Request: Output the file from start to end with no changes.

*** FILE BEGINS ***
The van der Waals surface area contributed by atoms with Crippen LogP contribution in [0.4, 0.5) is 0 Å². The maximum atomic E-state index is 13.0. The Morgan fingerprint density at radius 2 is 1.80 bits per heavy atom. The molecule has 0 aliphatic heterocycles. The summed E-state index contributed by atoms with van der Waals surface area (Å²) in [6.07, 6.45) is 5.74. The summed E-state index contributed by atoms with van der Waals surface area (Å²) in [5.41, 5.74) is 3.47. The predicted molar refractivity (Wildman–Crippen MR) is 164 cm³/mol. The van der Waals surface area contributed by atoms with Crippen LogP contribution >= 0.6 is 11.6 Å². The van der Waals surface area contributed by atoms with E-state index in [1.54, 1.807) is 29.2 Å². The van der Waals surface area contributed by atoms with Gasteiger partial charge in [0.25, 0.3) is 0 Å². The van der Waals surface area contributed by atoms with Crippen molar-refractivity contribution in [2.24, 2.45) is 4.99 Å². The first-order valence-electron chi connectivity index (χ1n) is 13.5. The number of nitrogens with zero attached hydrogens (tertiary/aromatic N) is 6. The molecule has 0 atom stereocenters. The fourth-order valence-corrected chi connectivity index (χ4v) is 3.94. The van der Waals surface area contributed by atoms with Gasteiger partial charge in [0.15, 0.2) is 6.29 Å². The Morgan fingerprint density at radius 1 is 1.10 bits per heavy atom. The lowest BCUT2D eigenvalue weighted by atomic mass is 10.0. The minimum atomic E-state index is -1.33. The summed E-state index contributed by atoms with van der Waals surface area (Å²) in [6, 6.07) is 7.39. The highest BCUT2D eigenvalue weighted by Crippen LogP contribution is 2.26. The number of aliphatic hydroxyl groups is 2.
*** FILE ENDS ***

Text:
The van der Waals surface area contributed by atoms with Crippen LogP contribution in [0.4, 0.5) is 0 Å². The maximum atomic E-state index is 13.0. The Morgan fingerprint density at radius 2 is 1.80 bits per heavy atom. The molecule has 0 aliphatic heterocycles. The summed E-state index contributed by atoms with van der Waals surface area (Å²) in [6.07, 6.45) is 5.74. The summed E-state index contributed by atoms with van der Waals surface area (Å²) in [5.41, 5.74) is 3.47. The predicted molar refractivity (Wildman–Crippen MR) is 164 cm³/mol. The van der Waals surface area contributed by atoms with Crippen LogP contribution >= 0.6 is 11.6 Å². The van der Waals surface area contributed by atoms with E-state index in [1.54, 1.807) is 29.2 Å². The van der Waals surface area contributed by atoms with Gasteiger partial charge in [0.25, 0.3) is 0 Å². The van der Waals surface area contributed by atoms with Crippen molar-refractivity contribution in [2.24, 2.45) is 4.99 Å². The first-order valence-electron chi connectivity index (χ1n) is 13.5. The number of nitrogens with zero attached hydrogens (tertiary/aromatic N) is 6. The molecule has 0 atom stereocenters. The fourth-order valence-corrected chi connectivity index (χ4v) is 3.94. The van der Waals surface area contributed by atoms with Gasteiger partial charge in [0.15, 0.2) is 6.29 Å². The Morgan fingerprint density at radius 1 is 1.10 bits per heavy atom. The lowest BCUT2D eigenvalue weighted by atomic mass is 10.0. The minimum atomic E-state index is -1.33. The summed E-state index contributed by atoms with van der Waals surface area (Å²) in [6, 6.07) is 7.39. The highest BCUT2D eigenvalue weighted by Crippen LogP contribution is 2.26. The number of aliphatic hydroxyl groups is 2.